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How to Add Your Family TV Sets to Your Home Network

By Edited Feb 13, 2014 0 0

The How To Guide To Saving Everything to Your Home Network


Most people now have a home network in their houses. This is usually a wireless router that is connected to an internet connection and then broadcasts a signal that covers your home and allows you to connect all your gadgets wirelessly to that network. Computers and printers are connected in this way, maybe some gaming consoles as well, or your smart phone so that you can use your wireless connection rather than 3G. But you can also connect your TV into your home network, using one of a variety of methods. Why would you want to do this? Well, for a couple of reasons. Firstly, this would mean that you can access your internet from your TV, particularly for watching films, for example. But also it would mean that TV signals can go through to the internet. This is a less common use, but can be useful for things like catch up TV, or even so that you can watch what's playing on TV in another room of the house from your lap top. Today we're talking about how you can add family TV sets to your home network, and what some of the issues are.

A Direct Connection...

Some modern TVs, sometimes called Smart TVs, are capable of connecting to the internet directly. These sets will have built in WiFi or Ethernet support that allow you to simply connect them into your network. Just as when you connect any other device to your network you'll have to connect the TV to your router and then put in the appropriate passwords. Specific instructions for how to connect will vary a little by model, but a direct connection is usually easy to set up and shouldn't take you more than a few minutes. If you're looking at buying a new TV, you might want to look for direct WiFi or Ethernet connections on your new model, since it will make your life easier and mean that you don't have to buy any other hardware.

An Indirect Connection...

Even if you don't have a Smart TV you can still connect your set to your network, but you'll need some hardware. You'll need something called a digital media player, also known as a Set Top Box, the most popular one being Apple TV. You'll need to connect this set top box to your network, again in the same way that you'd add any other device by finding and connecting to the network and entering the appropriate password. The set top box then connects to your TV using normal AV (audio-video) cables that you can buy from any electronics shop. Set up is pretty easy, but remember to connect the set top box to the TV first, and the set up menu will then appear on your TV screen and you can simply follow the instructions.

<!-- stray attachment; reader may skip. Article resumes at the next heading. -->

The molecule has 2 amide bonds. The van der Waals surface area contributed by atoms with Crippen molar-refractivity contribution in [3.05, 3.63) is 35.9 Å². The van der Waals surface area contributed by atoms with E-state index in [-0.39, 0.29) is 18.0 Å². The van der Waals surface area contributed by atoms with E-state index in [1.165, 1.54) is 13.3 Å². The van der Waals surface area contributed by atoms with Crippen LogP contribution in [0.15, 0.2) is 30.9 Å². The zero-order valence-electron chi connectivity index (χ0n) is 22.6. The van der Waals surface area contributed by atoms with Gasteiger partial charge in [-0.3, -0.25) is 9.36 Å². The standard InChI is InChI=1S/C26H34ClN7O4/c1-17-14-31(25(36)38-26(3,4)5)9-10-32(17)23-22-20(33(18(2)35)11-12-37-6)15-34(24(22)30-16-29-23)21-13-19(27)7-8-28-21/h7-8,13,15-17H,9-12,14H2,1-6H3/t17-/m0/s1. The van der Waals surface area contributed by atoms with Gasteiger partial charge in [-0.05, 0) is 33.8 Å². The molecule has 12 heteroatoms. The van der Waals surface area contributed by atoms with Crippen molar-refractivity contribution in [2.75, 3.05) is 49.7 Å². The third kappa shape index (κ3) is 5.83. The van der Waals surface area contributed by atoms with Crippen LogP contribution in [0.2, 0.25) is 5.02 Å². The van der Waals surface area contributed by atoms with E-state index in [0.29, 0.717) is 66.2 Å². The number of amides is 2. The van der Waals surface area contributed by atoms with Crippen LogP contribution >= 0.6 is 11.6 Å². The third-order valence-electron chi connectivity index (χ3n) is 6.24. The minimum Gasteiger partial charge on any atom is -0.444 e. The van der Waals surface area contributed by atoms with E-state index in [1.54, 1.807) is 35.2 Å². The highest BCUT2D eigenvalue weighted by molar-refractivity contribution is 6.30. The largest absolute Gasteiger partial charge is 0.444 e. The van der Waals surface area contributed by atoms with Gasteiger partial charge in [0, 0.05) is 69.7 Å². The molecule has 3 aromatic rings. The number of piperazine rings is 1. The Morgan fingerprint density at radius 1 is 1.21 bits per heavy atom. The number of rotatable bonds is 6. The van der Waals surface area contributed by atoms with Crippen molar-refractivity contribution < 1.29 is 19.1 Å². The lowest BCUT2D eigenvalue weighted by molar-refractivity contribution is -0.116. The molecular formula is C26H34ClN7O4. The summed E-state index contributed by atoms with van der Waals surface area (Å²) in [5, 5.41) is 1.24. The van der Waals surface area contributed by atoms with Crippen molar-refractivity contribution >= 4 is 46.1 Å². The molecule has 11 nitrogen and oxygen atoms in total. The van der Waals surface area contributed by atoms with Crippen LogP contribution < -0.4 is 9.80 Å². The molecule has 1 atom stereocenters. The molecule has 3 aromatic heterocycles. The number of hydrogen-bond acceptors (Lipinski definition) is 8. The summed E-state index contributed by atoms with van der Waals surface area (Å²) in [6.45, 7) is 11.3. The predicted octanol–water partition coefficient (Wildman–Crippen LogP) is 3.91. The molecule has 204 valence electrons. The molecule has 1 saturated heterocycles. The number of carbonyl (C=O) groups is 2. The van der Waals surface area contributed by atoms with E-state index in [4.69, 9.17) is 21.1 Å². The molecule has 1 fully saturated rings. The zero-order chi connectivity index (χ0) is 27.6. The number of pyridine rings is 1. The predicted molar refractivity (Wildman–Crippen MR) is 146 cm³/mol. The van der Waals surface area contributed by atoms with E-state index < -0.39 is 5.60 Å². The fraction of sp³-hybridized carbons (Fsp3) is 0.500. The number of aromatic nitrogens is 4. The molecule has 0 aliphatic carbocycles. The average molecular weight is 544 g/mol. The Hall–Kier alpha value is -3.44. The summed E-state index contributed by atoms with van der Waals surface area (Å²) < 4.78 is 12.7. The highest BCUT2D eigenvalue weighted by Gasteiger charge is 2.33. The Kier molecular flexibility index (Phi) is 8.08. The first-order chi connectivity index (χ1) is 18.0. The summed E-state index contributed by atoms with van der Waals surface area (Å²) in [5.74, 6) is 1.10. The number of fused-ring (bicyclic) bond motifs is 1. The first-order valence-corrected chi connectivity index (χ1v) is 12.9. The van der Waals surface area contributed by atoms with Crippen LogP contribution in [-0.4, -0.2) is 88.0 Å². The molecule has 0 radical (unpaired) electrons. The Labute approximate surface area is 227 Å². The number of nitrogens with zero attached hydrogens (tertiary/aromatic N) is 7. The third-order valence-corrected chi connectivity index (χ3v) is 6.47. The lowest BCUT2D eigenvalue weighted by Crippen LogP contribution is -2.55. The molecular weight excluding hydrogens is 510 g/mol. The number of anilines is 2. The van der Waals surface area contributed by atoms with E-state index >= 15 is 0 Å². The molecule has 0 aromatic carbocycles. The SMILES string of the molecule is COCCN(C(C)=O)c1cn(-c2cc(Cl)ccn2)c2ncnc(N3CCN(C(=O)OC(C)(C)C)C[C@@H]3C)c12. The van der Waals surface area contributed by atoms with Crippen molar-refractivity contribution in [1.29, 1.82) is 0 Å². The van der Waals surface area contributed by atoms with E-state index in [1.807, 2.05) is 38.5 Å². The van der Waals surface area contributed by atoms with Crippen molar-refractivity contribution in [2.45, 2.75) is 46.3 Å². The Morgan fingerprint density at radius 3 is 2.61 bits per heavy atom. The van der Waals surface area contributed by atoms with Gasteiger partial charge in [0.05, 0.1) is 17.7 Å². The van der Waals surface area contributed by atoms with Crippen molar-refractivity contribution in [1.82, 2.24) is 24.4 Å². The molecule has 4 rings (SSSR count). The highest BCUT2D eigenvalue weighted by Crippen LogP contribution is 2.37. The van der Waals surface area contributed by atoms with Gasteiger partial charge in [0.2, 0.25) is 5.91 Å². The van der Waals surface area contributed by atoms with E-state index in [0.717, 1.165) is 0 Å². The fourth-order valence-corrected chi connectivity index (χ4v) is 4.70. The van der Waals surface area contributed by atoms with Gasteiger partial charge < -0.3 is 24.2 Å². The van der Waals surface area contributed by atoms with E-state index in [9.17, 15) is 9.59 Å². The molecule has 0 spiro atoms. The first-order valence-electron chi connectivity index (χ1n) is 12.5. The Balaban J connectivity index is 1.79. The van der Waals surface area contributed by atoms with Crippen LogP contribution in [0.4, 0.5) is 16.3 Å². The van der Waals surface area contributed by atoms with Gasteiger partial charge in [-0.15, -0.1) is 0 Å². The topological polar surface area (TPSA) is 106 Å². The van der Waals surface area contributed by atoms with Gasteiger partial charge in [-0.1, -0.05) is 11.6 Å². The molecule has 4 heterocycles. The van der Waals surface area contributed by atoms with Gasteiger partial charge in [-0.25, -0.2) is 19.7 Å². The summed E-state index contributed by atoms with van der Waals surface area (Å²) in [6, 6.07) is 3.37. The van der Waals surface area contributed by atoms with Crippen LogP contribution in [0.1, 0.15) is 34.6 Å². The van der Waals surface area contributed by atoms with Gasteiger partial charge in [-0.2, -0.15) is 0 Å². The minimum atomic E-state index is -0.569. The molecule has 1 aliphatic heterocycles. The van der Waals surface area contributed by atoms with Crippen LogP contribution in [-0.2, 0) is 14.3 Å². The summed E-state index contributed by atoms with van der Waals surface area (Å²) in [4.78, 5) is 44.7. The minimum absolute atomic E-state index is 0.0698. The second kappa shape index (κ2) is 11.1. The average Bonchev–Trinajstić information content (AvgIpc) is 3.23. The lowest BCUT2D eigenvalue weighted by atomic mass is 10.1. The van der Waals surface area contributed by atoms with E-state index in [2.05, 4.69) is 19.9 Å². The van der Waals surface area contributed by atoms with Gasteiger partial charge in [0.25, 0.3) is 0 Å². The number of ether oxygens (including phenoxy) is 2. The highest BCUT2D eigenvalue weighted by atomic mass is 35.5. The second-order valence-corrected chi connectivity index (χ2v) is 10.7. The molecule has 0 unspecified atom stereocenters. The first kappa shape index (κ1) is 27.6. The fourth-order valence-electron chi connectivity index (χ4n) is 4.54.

Streamed TV and Movies...

The majority of people connect their TVs to their home networks in order to watch internet streamed programmes on the larger screen of their TV, rather than on a small computer screen. There are plenty of different providers for these kinds of services in the UK, from the traditional TV channels like the BBC iPlayer to specialised services like Netflix. You may or may not need to pay for a subscription to these services. Although, do remember that illegal streaming is piracy, and should you be caught there could be repercussions. The setup to stream is again relatively simple. You'll need to make sure that your Smart TV or set top box and your computer are all connected to your home network.  You'll then need to subscribe to the service that you're interested in, if necessary. Sites like the BBC iPlayer won't require a subscription, whilst those like Netflix will. You'll also need to make payment first, if payment is required. In some instances you will now be able to stream to your TV and everything will be fine. However, many of these providers will require that you use additional software in order to access programmes. This software should be a quick and easy download, and you'll then be given simple instructions for how to configure the programme yourself for however you want to use it.

Streaming Back Again...

Some devices will let you reverse stream, that is, to watch TV programmes on other devices. DVRs, for example, will often let you stream pre-recorded content wirelessly to your smart phone or lap top so you can watch your programme wherever you like. You'll need to check your device manual for information on whether or not your device will support this and for set up instructions. Devices like Slingbox will let you access your home TVs content wherever you are in the world. Set up of these devices is a lot more complicated though, but you will be able to watch your home TV through your lap top even while you're on holiday in Spain...

Data Plan Issues

If you're going to start streaming TV and films around your home network, then you are going to have to take this into account when looking at broadband plans. The regular Post Office Home Phone and Broadband plan with its 5 GB download limit just isn't going to cut it. You will need unlimited data plans in order to take full advantage of streamed media. You'll also need some decent broadband speeds. In general, internet TV will need around 3 Mbps of speed in order to perform well, so you'll need to check which speeds different providers are getting in your area to choose the fastest. You might even want to consider a faster fibre optic broadband connection, which should give you no problems at all with speed. Streamed media will lag and buffer when the network is busy. Remembering to shut down any other internet tasks on other devices should help to limit this problem. However, if your connection speeds are too slow you will have consistent issues with videos stalling and freezing. 

Move Up to a Smart TV

Samsung UN32EH5300 32-Inch 1080p 60 Hz LED HDTV (Black)
Amazon Price: $499.99 Too low to display Buy Now
(price as of Jul 27, 2013)


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